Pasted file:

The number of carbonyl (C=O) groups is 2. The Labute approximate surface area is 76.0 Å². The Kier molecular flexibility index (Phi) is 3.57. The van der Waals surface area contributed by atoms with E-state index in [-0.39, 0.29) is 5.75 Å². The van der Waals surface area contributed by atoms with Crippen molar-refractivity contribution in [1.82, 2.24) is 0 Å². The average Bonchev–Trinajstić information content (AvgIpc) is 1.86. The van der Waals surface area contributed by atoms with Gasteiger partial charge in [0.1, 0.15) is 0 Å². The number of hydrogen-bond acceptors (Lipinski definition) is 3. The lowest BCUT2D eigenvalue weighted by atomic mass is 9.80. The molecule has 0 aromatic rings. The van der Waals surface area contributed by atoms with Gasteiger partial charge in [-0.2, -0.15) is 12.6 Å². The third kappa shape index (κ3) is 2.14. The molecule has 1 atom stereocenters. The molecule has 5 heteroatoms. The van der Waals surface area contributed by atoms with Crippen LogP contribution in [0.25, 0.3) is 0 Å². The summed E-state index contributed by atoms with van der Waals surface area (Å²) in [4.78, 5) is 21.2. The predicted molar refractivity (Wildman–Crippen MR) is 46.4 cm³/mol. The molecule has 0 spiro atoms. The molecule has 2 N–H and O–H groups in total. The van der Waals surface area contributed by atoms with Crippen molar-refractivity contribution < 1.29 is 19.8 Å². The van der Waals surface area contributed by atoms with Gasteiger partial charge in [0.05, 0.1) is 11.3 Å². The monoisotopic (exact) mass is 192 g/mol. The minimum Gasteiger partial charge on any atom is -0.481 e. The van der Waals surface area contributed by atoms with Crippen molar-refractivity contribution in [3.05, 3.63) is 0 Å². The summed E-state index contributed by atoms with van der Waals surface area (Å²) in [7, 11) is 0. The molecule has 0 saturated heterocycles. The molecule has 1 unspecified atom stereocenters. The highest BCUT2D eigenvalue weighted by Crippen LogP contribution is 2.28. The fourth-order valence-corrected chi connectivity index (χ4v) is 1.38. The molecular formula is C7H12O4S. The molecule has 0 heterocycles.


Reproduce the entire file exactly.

The number of carbonyl (C=O) groups is 2. The Labute approximate surface area is 76.0 Å². The Kier molecular flexibility index (Phi) is 3.57. The van der Waals surface area contributed by atoms with E-state index in [-0.39, 0.29) is 5.75 Å². The van der Waals surface area contributed by atoms with Crippen molar-refractivity contribution in [1.82, 2.24) is 0 Å². The average Bonchev–Trinajstić information content (AvgIpc) is 1.86. The van der Waals surface area contributed by atoms with Gasteiger partial charge in [0.1, 0.15) is 0 Å². The number of hydrogen-bond acceptors (Lipinski definition) is 3. The lowest BCUT2D eigenvalue weighted by atomic mass is 9.80. The molecule has 0 aromatic rings. The van der Waals surface area contributed by atoms with Gasteiger partial charge in [-0.2, -0.15) is 12.6 Å². The third kappa shape index (κ3) is 2.14. The molecule has 1 atom stereocenters. The molecule has 5 heteroatoms. The van der Waals surface area contributed by atoms with Crippen LogP contribution in [0.25, 0.3) is 0 Å². The summed E-state index contributed by atoms with van der Waals surface area (Å²) in [4.78, 5) is 21.2. The predicted molar refractivity (Wildman–Crippen MR) is 46.4 cm³/mol. The molecule has 0 spiro atoms. The molecule has 2 N–H and O–H groups in total. The van der Waals surface area contributed by atoms with Crippen molar-refractivity contribution < 1.29 is 19.8 Å². The van der Waals surface area contributed by atoms with Gasteiger partial charge in [0.05, 0.1) is 11.3 Å². The monoisotopic (exact) mass is 192 g/mol. The minimum Gasteiger partial charge on any atom is -0.481 e. The van der Waals surface area contributed by atoms with Crippen molar-refractivity contribution in [3.05, 3.63) is 0 Å². The summed E-state index contributed by atoms with van der Waals surface area (Å²) in [7, 11) is 0. The molecule has 0 saturated heterocycles. The molecule has 1 unspecified atom stereocenters. The highest BCUT2D eigenvalue weighted by Crippen LogP contribution is 2.28. The fourth-order valence-corrected chi connectivity index (χ4v) is 1.38. The molecular formula is C7H12O4S. The molecule has 0 heterocycles.